Severe acute respiratory syndrome coronavirus 2 (SARS-CoV-2), as with the influenza virus, has been shown to spread more rapidly during winter. Severe coronavirus disease 2019 (COVID-19), which can follow SARS-CoV-2 infection, disproportionately affects older persons and males as well as people living in temperate zone countries with a tropical ancestry. The available data are consistent with optimal warming and humidifying of inspired air by the nose (nasal air conditioning) being essential for minimising SARS-CoV-2 infectivity of the upper respiratory tract (URT) and, as a consequence, severe COVID-19.
Recent molecular studies demonstrate that SARS-CoV-2 viral load and the expression of host proteins needed for infection, are higher in the nasal epithelium than the lower respiratory tract, and therefore that the nasal epithelium is the probable initial infection site followed by infection of the pharynx as a result of mucociliary clearance of virus towards the nasopharynx and later the likely seeding of the lower respiratory tract and lungs by aspiration , as is the case with influenza viruses .
|Effector Cell or Molecule
|Naturally occurring mucins, defensins and collectins
|Bind virion and prevent
cell binding and entry
|Altered surface of the
virion and virus-infected
|Activation through the alternate or lectin pathway to promote lysis and
|Pathogen associated molecular pattern (PAMP) recognition by pattern recognition receptors (PRRs)
|Type 1 (α,β) and Type 3 (λ) interferons (IFNs)
|Induction of anti-viral state in infected and neighbouring cells through inhibition of protein synthesis and mRNA degradation. Activation of phagocytic cells and dendritic cells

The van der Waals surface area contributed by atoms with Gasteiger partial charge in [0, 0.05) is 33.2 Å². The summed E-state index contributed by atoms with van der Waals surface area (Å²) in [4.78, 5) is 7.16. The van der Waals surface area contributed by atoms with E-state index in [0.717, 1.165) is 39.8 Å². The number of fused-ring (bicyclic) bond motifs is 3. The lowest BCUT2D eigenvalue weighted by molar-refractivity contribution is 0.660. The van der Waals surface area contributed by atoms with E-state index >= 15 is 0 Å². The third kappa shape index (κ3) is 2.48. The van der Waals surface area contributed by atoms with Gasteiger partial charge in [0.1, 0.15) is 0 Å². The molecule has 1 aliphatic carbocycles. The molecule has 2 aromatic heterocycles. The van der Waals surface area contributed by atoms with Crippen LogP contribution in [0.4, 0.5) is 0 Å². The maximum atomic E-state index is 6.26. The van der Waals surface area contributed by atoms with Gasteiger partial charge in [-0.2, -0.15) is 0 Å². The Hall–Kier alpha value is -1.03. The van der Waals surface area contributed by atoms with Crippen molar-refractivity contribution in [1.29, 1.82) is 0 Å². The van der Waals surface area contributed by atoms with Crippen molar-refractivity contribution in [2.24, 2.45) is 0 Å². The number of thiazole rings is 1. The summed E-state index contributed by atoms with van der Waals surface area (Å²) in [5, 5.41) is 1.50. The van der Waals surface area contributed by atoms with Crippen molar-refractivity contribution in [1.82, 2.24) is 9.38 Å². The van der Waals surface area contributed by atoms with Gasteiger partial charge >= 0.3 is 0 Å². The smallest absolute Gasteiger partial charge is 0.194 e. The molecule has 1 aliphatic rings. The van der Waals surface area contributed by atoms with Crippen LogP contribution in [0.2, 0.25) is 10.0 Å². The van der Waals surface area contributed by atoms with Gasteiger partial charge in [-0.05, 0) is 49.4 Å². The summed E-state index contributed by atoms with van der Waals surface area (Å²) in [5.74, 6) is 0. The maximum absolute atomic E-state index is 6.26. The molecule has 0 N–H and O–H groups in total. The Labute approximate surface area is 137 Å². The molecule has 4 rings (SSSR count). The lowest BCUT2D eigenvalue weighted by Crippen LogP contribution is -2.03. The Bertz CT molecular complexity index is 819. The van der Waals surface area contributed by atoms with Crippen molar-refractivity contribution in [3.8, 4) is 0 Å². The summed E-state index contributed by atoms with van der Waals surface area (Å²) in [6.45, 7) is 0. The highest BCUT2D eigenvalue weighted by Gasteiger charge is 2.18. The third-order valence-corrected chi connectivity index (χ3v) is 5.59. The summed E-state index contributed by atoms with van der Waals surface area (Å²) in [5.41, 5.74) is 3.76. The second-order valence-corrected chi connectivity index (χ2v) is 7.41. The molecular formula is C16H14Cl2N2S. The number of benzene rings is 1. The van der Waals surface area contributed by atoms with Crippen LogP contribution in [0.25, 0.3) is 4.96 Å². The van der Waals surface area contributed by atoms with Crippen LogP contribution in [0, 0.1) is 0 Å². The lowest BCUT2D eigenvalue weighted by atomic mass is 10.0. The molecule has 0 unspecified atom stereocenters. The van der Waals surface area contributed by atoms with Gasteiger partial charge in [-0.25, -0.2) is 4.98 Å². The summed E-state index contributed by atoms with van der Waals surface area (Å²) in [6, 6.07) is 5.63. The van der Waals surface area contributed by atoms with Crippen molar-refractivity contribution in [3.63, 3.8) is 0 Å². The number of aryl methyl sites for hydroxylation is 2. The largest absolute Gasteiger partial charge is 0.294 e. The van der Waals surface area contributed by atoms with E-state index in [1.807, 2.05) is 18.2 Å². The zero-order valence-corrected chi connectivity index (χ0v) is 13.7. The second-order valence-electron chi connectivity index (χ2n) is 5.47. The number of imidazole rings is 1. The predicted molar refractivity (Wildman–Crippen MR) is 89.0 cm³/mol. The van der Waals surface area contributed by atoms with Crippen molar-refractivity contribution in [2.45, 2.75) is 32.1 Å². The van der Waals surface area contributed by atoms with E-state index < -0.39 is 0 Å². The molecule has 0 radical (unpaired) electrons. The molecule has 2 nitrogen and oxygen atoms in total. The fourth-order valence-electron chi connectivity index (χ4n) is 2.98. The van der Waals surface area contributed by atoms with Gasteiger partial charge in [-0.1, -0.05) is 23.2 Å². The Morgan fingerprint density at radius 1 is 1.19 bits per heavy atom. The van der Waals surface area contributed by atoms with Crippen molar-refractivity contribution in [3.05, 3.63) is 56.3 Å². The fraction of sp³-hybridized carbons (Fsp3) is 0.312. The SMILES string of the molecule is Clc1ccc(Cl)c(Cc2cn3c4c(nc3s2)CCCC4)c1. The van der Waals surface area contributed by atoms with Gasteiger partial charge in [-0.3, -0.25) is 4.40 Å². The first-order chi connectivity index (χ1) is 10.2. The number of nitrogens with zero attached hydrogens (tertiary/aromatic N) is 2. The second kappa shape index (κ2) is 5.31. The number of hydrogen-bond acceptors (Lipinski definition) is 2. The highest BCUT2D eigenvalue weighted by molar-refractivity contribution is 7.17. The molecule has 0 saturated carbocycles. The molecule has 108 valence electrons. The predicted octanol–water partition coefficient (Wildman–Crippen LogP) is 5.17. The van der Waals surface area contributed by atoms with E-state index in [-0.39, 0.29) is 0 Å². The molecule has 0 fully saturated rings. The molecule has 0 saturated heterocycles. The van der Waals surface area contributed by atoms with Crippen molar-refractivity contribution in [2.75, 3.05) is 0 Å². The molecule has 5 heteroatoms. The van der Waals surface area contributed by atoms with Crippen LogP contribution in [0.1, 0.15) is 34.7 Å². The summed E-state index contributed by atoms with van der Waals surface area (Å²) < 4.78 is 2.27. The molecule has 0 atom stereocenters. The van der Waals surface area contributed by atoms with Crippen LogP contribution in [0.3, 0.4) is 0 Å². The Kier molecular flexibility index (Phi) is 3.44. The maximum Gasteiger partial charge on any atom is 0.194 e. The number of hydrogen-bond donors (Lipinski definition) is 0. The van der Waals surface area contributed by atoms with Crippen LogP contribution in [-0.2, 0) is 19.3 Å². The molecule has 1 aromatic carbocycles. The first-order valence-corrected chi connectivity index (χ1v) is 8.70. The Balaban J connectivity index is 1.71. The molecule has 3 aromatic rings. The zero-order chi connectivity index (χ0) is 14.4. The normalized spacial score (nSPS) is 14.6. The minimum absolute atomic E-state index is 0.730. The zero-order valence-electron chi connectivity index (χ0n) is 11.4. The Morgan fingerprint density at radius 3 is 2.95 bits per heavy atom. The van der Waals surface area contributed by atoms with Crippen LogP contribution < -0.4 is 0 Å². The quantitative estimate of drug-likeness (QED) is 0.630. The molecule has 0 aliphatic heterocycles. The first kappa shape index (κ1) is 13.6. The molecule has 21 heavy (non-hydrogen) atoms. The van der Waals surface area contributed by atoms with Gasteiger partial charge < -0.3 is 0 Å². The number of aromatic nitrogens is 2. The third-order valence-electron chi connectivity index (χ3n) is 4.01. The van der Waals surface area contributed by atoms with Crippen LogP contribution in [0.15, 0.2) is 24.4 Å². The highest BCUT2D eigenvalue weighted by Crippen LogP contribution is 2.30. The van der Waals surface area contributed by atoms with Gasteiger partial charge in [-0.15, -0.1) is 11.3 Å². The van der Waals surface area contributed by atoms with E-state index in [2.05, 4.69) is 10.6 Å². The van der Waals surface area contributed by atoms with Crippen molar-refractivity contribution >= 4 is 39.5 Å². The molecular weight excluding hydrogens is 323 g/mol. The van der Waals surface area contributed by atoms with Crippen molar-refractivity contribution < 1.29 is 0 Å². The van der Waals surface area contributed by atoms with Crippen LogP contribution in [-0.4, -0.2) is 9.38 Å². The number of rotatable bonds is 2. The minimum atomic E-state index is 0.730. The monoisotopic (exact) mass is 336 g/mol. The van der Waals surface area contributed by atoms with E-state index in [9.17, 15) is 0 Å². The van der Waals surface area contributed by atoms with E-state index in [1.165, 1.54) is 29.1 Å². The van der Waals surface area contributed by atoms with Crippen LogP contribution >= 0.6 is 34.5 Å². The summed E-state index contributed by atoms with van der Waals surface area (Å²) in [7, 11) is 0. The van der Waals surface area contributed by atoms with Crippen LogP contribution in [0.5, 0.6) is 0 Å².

|Inflammasome in macrophages and dendritic cells
|Production of IL-1, IL-6 and TNF that promote an inflammatory response in tissue, fever and the synthesis of acute phase proteins
|Macrophage and dendritic
cell synthesis of IL-12, IL-18
|Activation of NK cells to lyse virus infected cells and enhancement of adaptive immune response
expressed by infected
|γδT cells secreting
Type 2 IFNγ
|Activation of NK cells, phagocytes, dendritic cells and the adaptive immune response
An adaptive or antigen-specific immune response follows soon after an innate or non-antigen-specific immune response and the principal adaptive immune mechanisms that can protect against infection by SARS-CoV-2 in the URT are summarised in Table 2.
|Effector Molecule or Cell
|Mechanism of Action
|Secreted IgA antibodies in mucus
|Prevention of virion binding to epithelial cells by agglutination and
neutralization of virions
|IgG and IgM antibodies in mucosa and blood,
including anti-A and anti-B blood group antibodies
|Prevention of virion binding to host cells through agglutination and neutralization, activation of complement through the classical pathway, promoting opsonisation and phagocytosis, assisting NK cell killing through Fcγ receptors
|CD4+ TH lymphocytes
|Activation of B cells, promoting immunoglobulin class switching and affinity maturation, secretion of cytokines
like IFNγ that activate phagocytes and NK cells and upregulate major histocompatibility complex molecules.
|CD8+ cytotoxic lymphocytes
|Apoptosis of virus-infected cells by granzyme, perforin, etc.
The multiple ways in which humidity may affect the stability of respiratory viruses and the mucosal barrier function have been recently reviewed  and may be summarized as follows for the URT: (i) airborne enveloped viruses may be more stable at low and high humidities and less stable at intermediate humidities, (ii) mucoepithelial integrity is decreased by inspired air of low humidity, and (iii) mucocilary clearance, which removes virions trapped in the mucus from the airway, is reduced at low humidity. Inadequate humidification of inhaled air of relatively low moisture content that is characteristic of winter may, therefore, be expected to enhance infection of the URT epithelium by SARS-CoV-2.